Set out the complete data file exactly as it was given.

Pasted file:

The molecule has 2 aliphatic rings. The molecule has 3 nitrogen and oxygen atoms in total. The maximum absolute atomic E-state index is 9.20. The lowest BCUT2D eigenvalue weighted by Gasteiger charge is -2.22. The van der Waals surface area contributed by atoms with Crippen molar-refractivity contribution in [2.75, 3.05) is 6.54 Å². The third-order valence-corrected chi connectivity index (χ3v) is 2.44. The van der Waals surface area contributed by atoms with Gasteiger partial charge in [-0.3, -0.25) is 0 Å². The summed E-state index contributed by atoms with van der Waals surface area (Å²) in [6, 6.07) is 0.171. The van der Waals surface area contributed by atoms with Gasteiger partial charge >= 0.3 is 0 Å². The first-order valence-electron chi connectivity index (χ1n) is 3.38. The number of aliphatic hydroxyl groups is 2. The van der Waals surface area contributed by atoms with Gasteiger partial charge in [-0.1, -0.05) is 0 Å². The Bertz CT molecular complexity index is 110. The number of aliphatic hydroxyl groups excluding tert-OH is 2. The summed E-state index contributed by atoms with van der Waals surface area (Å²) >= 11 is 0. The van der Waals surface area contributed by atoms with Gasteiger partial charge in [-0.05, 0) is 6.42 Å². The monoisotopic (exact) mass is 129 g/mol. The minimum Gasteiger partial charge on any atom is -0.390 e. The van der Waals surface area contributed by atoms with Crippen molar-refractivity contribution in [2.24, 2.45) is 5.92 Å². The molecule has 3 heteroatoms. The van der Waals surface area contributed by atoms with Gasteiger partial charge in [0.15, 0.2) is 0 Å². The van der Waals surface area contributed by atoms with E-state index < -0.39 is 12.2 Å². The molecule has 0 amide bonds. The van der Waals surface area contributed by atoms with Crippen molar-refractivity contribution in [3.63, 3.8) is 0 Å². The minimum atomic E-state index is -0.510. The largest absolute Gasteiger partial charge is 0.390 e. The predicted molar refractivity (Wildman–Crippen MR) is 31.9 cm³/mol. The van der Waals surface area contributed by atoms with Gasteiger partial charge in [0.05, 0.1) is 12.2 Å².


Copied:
The molecule has 2 aliphatic rings. The molecule has 3 nitrogen and oxygen atoms in total. The maximum absolute atomic E-state index is 9.20. The lowest BCUT2D eigenvalue weighted by Gasteiger charge is -2.22. The van der Waals surface area contributed by atoms with Crippen molar-refractivity contribution in [2.75, 3.05) is 6.54 Å². The third-order valence-corrected chi connectivity index (χ3v) is 2.44. The van der Waals surface area contributed by atoms with Gasteiger partial charge in [-0.3, -0.25) is 0 Å². The summed E-state index contributed by atoms with van der Waals surface area (Å²) in [6, 6.07) is 0.171. The van der Waals surface area contributed by atoms with Gasteiger partial charge >= 0.3 is 0 Å². The first-order valence-electron chi connectivity index (χ1n) is 3.38. The number of aliphatic hydroxyl groups is 2. The van der Waals surface area contributed by atoms with Gasteiger partial charge in [-0.1, -0.05) is 0 Å². The Bertz CT molecular complexity index is 110. The number of aliphatic hydroxyl groups excluding tert-OH is 2. The summed E-state index contributed by atoms with van der Waals surface area (Å²) >= 11 is 0. The van der Waals surface area contributed by atoms with Gasteiger partial charge in [-0.05, 0) is 6.42 Å². The monoisotopic (exact) mass is 129 g/mol. The minimum Gasteiger partial charge on any atom is -0.390 e. The van der Waals surface area contributed by atoms with Crippen molar-refractivity contribution in [2.24, 2.45) is 5.92 Å². The molecule has 3 heteroatoms. The van der Waals surface area contributed by atoms with Gasteiger partial charge in [0.15, 0.2) is 0 Å². The van der Waals surface area contributed by atoms with E-state index < -0.39 is 12.2 Å². The molecule has 0 amide bonds. The van der Waals surface area contributed by atoms with Crippen molar-refractivity contribution in [3.63, 3.8) is 0 Å². The minimum atomic E-state index is -0.510. The largest absolute Gasteiger partial charge is 0.390 e. The predicted molar refractivity (Wildman–Crippen MR) is 31.9 cm³/mol. The van der Waals surface area contributed by atoms with Gasteiger partial charge in [0.05, 0.1) is 12.2 Å².